To advance Canada’s commitment to improving the health and health inequity of First Nations On-Reserve, we have identified several options to reduce barriers to care which are presented below.
1. Incorporation of ITPs in health promotion campaigns aimed at targeting diabetes prevention through improved awareness of risks and complications of diabetes. This can be accomplished through the Diabetes 360 degrees strategy which would involve initiatives promoting cultural practices of healthy eating; projects targeting the risks of obesity in pre-gravid females and subsequent pregnancies; and proposals promoting the risk factors of diabetes. This will require an ongoing collaboration with community leaders, elders, health care professionals including ITPs and tribal schools.
2. Access to healthcare is a social determinant of health among Indigenous Peoples (4, 5). Incorporation of ITPs as physician extenders as per CPSO’s delegation of controlled acts will improve access to health care by increasing the human resources needed to manage mobile health units and on-site clinics. This will result in increased availability of clinic appointments and greater retention of staff. Such an initiative can lead to improved continuity of care, help rebuild trust within the healthcare system and foster much needed bonds with members of the Indigenous community.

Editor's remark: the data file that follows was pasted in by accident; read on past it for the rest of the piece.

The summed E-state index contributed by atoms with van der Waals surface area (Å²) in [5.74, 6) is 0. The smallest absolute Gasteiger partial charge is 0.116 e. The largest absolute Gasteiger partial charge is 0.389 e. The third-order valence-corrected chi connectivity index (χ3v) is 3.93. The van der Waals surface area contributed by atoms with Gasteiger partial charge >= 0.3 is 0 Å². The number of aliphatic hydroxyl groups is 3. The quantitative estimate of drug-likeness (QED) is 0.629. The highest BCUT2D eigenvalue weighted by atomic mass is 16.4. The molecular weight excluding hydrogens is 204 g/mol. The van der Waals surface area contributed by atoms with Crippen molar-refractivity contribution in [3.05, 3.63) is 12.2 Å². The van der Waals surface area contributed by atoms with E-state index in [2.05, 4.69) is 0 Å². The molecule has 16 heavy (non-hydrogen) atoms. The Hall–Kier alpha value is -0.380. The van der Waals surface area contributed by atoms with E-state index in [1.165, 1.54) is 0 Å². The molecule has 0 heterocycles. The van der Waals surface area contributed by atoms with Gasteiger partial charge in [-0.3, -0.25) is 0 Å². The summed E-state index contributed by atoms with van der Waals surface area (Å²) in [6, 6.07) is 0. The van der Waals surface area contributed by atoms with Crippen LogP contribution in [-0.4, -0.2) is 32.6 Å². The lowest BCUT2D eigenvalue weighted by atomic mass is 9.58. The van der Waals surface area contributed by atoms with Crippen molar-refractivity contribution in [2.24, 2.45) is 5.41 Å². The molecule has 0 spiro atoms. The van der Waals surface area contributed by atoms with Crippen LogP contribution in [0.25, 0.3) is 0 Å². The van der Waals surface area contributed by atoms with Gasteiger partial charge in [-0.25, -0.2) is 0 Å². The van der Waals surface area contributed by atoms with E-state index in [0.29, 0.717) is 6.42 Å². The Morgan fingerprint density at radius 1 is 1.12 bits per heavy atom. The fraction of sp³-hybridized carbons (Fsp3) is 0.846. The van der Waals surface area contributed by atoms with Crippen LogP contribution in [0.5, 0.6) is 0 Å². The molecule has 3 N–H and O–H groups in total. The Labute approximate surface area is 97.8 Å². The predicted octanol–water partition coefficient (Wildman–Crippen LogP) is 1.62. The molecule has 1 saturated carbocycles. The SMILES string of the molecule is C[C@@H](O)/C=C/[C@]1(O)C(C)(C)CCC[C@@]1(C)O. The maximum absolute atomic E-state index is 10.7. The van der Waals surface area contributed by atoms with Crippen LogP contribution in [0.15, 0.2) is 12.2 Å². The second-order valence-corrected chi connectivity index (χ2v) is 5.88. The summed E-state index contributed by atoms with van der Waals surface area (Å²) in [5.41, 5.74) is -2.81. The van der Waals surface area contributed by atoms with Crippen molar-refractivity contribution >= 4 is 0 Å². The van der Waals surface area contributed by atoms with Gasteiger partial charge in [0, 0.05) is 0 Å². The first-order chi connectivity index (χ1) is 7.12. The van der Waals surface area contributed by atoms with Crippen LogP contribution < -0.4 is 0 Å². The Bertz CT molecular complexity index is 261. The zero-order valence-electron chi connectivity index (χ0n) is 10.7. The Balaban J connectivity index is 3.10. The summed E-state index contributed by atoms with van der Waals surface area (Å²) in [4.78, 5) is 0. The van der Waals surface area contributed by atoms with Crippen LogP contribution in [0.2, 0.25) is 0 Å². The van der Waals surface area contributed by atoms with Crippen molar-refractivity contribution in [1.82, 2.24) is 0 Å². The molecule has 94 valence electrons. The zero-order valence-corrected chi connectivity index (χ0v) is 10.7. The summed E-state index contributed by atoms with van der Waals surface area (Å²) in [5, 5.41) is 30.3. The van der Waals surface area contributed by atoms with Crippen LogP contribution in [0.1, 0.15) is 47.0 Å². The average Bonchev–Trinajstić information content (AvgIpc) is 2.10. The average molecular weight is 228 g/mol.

3. ITPs can also assist in managing a diabetes registry and surveillance system for the Indigenous community which could help track and improve the quality of care.
1. Saeedi, P., Petersohn, I., Salpea, P., Malanda, B., Karuranga, S., Unwin, N., Colagiuri, S., Guariguata, L., Motala, A. A., Ogurtsova, K., Shaw, J. E., Bright, D., & Williams, R. 2019. Global and regional diabetes prevalence estimates for 2019 and projections for 2030 and 2045: Results from the International Diabetes Federation Diabetes Atlas, 9th edition. Diabetes Research and Clinical Practice. https://www.sciencedirect.com/science/article/pii/S0168822719312306
2. Halseth, R. The prevalence of type 2 diabetes among First Nations and considerations for prevention. Retrieved January 8, 2022, from https://www.nccih.ca/docs/health/RPT-Diabetes-First-Nations-Halseth-EN.pdf
3. Diabetes Canada Clinical Practice Guidelines Expert Committee, Crowshoe, L., Dannenbaum, D., Green, M., Henderson, R., Hayward, M. N., & Toth, E. (2018). Type 2 Diabetes and Indigenous Peoples. Canadian journal of diabetes, 42 Suppl 1, S296–S306.https://doi.org/10.1016/j.jcjd.2017.10.022
4. Jacklin, K., Henderson, R., Green, M., Walker, L., Calam, B., & Crowshoe, L. (2017). Health care experiences of Indigenous people living with type 2 diabetes in Canada. Canadian Medical Association Journal (CMAJ), 189(3), E106–E112. https://doi.org/10.1503/cmaj.161098
5. Harris, S. B., Tompkins, J. W., & TeHiwi, B. (2016, December 5). Call to action: A new path for improving diabetes care for Indigenous Peoples, a Global Review. Diabetes Research and Clinical Practice. Retrieved January 8, 2022, from https://www.sciencedirect.com/science/article/pii/S0168822716302467
6. Canada, P. H. A. of. (2020, August 17). Government of Canada. Canada.ca. Retrieved January 8, 2022, from https://www.canada.ca/en/public-health/services/publications/diseases-conditions/diabetes-canada-highlights-chronic-disease-surveillance-system.html
7. Nickerson, H. D., & Dutta, S. (2012). Diabetic complications: current challenges and opportunities. Journal of cardiovascular translational research, 5(4), 375–379. https://doi.org/10.1007/s12265-012-9388-1